Pepkor: Gone in 29 minutes
Nothing was asked about Steinhoff, Star or pay policies and Naidoo dismissed journalists’ questions on Mpati and Tekkie Town
It was almost as though "Steinhoff — the R200bn disaster" had never happened; as though the company had not until recently been called Steinhoff Africa Retail (Star). Without any pesky activist shareholder, notably Theo Botha, to ask questions, this week’s AGM at Pepkor, formerly known as Star, was done and dusted within 29 minutes. That included nine minutes trying, unsuccessfully, to sort out a faulty microphone system.
Not one question was asked, not one issue raised and all the resolutions were overwhelmingly supported. Even the remuneration report scored an enviable 94% backing. It was, as chair Jayendra Naidoo described it, a smooth AGM. All of which was probably not surprising, given that Steinhoff holds 71% of the shares and Naidoo’s BEE company Lancaster 101 — which is backed by the Public Investment Corp (PIC) — another 9%. And as we know, powerful institutional shareholders such as Coronation and Old Mutual (which feature among the remaining shareholders) prefer to engage behind closed doors.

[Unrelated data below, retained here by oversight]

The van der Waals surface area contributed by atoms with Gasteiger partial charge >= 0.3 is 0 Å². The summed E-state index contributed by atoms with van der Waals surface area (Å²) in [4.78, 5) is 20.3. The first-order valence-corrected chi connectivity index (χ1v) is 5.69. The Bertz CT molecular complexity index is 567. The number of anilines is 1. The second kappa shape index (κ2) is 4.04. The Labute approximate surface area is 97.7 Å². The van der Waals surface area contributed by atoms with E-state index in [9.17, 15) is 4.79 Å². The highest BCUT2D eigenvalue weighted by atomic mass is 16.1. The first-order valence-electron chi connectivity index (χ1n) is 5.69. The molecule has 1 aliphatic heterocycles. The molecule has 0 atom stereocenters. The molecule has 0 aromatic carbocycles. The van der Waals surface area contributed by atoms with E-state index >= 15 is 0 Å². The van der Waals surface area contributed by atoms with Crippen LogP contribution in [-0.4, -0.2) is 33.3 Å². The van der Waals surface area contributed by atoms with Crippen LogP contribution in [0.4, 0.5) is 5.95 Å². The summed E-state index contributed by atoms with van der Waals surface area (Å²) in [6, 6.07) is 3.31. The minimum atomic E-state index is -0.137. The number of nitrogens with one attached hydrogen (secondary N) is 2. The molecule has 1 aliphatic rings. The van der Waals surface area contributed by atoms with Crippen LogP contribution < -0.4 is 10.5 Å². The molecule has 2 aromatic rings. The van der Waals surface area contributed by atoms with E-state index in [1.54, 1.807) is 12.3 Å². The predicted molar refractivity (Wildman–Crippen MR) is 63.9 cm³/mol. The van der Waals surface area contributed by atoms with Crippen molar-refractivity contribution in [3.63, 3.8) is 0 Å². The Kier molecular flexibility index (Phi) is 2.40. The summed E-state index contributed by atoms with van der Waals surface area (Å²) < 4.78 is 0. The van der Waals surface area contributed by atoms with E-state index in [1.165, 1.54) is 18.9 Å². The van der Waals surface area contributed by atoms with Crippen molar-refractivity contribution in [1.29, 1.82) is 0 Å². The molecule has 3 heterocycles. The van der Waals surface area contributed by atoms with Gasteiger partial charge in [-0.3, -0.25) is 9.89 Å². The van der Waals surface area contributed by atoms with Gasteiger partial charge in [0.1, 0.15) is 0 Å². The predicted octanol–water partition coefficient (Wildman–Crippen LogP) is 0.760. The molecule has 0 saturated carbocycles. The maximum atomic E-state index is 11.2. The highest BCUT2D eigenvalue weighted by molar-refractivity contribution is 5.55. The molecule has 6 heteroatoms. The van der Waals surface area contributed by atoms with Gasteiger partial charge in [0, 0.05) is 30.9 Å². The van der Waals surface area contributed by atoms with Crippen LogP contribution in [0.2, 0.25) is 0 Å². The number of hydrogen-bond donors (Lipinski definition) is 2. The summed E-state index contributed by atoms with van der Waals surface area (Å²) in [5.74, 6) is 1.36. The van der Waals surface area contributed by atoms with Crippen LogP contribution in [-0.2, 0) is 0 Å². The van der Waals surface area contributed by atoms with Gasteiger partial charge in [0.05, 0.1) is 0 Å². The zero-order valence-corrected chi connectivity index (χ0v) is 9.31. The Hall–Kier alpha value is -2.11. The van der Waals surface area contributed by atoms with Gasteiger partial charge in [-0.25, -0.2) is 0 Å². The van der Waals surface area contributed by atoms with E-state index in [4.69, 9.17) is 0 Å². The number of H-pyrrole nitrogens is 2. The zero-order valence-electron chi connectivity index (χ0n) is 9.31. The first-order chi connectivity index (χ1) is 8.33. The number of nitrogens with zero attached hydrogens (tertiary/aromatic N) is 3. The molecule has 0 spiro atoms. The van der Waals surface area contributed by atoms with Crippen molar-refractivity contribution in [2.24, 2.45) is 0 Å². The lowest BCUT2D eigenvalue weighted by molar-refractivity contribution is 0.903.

So it was down to a few dogged journalists to ask, once the AGM was over, about the Mpati inquiry into the PIC as well as the high-profile spat with Tekkie Town founder Braam van Huyssteen. The PIC’s R9.3bn investment in Lancaster is one of the nine transactions the Mpati commission is focusing on. Unsurprisingly perhaps, Naidoo told the journalists he would not discuss the inquiry. As for the Tekkie Town spat, Naidoo said despite it being a "colourful" media story, it was not a material issue for Pepkor, which he said was trading well in a tough market. He said Pepkor was in a stable position: "We’re past the notion of a crisis at shareholder level."
Steinhoff CEO Louis du Preez, one of the nonexecutive directors in attendance, was a bit more forthcoming. The release of the long-awaited independent forensic investigation into Steinhoff by PwC is "imminent", said Du Preez, adding that he was working to finalise the Steinhoff International Holdings’ group audited financial statements for 2017 and 2018.
The findings of the PwC report were initially expected to be handed to Steinhoff executives in December 2018 but it was delayed to February 2019. Du Preez said the Hawks would be given a copy of the report and it was up to them to decide whether to pursue criminal action against any party.
The Steinhoff team will be back in parliament next Tuesday (March 19) to provide MPs with an update on developments.